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View Full Version : Mauser, what do I have?


bcsatch
March 23, 2012, 12:13 PM
Help, was given this mauser and need to know what I have. Have photo link.


http://s1149.photobucket.com/albums/o583/bcsatch/

:(

the rifleer
March 23, 2012, 12:36 PM
Well, its a mauser, I just can't tell you what model or from where.

Romeo 33 Delta
March 23, 2012, 12:41 PM
Kar98k built by Oberndorf in 1941 (byf 41 marking on receiver ).

roberto mervicini
March 23, 2012, 12:57 PM
yes is a k98 from Obendorf factory, build in 1941, most probably still in the original caliber 8mm mauser ( 8x57) and it look like is a mismatch.

emcon5
March 23, 2012, 03:29 PM
Reworked by someone along the way, based on the number stamped on the butt. Probably not Soviets, based on the lack of the usual Soviet hot-dip blue/black finish.

Gator Weiss
March 25, 2012, 09:01 AM
You have a WWW2 era Mauser K98. These were called Karabiner type 98. In my opinion this is one of the finest military rifles ever to be produced. It is certainly among the strongest actions and among the most accurate of it's day. I have some of these rifles and one in particular I will never sell or trade.

The markings on the side of the receiver ring on your rifle are unmistakably a stamp the pattern of which was generated under the third reich. Your rifle would have been made between 1938 and 1945. On top of the receiver ring might be a two-digit year stamp and near that stamp will be a factory code. You can easily decipher these factory codes with information available to find on the internet.

What little I can see of the wooden stock confirms that it is not a Yugoslav Mauser stock. You appear to have a German stock, probably the original stock. Maybe it is made of Beechwood. In the butt stock, it would appear the end of the sling (keeper) is wedged into the recess cut into the wood for that purpose. This is clearly from a K98 style sling.

The K98 was normally made in 7.92mm (8mm Mauser JS cartridge) and ammo is easily available on the surplus market, or from Remington. One of the finest military cartridges in the world.

You need to be aware of the fact that some who obtained these rifles at times had the chamber altered / reamed by a gunsmith (not that expensive to do) to use 30-06 brass loaded with an 8mm bullet. When you do that, you cant fire 8mm JS in the rifle. Also, this does not mean you can fire 30-06 cartridges in this rifle! Altering the chamber to an '06 case configuration gave a little bit more powder capacity in the case and it provided a common, easy to find, boxer-primed cartrdige casing for reloading their own ammo. They dont make factory produced 8mmx'06. They have to be made on the loading bench. Most of the K98 rifles were probably left intact in the standard 8mm Mauser JS cartridge. Dont go shoving cartridges in there and pulling the trigger until you have had the rifle looked over by someone who knows what they are doing with a Mauser rifle. Often we dont know where these rifles have been and what has been done to them. If the rifle checks out, you have yourself a nice rifle there. Quite valuable and if taken care of will last for generations.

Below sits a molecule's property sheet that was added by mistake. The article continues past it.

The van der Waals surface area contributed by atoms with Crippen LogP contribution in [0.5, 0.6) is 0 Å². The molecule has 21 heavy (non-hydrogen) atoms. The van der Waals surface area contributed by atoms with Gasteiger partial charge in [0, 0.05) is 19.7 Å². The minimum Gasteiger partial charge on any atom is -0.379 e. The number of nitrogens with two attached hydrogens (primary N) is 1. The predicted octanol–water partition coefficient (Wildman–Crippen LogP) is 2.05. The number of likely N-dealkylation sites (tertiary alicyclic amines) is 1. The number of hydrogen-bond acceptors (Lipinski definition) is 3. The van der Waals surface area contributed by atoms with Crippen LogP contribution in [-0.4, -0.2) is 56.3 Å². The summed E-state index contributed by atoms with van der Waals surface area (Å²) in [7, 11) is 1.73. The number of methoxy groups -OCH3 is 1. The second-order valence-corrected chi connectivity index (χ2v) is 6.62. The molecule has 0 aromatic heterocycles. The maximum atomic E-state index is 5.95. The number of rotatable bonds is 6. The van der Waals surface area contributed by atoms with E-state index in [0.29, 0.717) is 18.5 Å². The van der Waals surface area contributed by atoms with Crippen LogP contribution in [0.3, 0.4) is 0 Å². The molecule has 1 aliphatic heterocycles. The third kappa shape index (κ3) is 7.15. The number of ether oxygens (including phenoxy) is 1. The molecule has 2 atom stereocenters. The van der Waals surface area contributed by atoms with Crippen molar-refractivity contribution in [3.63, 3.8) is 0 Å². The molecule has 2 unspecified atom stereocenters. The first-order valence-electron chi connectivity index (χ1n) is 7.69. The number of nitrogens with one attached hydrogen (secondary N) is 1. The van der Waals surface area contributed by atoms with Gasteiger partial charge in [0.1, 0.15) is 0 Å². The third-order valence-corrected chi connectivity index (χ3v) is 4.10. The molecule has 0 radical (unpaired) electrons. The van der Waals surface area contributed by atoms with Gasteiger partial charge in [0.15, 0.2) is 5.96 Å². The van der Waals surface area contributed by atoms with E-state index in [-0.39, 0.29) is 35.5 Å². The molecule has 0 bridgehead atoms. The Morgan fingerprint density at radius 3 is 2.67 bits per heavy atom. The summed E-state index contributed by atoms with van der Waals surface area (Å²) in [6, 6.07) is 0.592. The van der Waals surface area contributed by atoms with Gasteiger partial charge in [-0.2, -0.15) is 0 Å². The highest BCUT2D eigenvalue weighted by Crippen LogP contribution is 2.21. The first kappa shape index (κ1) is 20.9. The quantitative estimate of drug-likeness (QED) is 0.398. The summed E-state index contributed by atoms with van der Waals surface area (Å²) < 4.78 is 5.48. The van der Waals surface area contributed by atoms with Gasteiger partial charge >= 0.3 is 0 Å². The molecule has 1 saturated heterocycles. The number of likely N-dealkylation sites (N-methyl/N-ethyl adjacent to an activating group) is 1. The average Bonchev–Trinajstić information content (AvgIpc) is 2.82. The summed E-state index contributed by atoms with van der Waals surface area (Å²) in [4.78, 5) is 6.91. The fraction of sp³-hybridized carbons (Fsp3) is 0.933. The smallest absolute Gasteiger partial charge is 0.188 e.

In order to tell you more about the rifle, I would have to see more photos.

It looks like a nice rifle.

Gator Weiss
March 25, 2012, 09:08 AM
Romeo appears to be knowledgeable about where these rifles are produced and so forth. If I were you and had more questions about the rifle, I would consider contacting him. From these limited photos it seems he was knowledable enough to come up with a key piece of info.

Romeo, are you a Mauser man?

madcratebuilder
March 25, 2012, 09:46 AM
The rifles receiver and barrel are matched. It is in a laminated German stock correct for that time period.

The numbers stamped on the butt are indicative to east European countries, but it does not appear to have gone through any type of re-arsenal program.

Nice find.

Is the left side of the receiver marked "MOD98"?

jonnyc
March 25, 2012, 12:52 PM
Based on your pics and the info above, my first guess would be a Yugo refurb of a wartime German rifle, using whatever parts were available.

Romeo 33 Delta
March 25, 2012, 01:09 PM
Gator ... I'm not really a "Mauser man" as much a Military Rifle Obsessed Individual. The real "Mauser man" is John Walters. I think he knows more about Mausers than anyone alive and has done a couple of good books on them. For me, the dead giveaway were the receiver markings in addition to the "overall" on the rifle itself ... receiver, stock, etc.

Nice Kar98k, by the way. I have one produced in '37 and another in '44. Both are fun shooters, super easy to reload for and if any of you guys don't already have one in your rack ... you need to get one!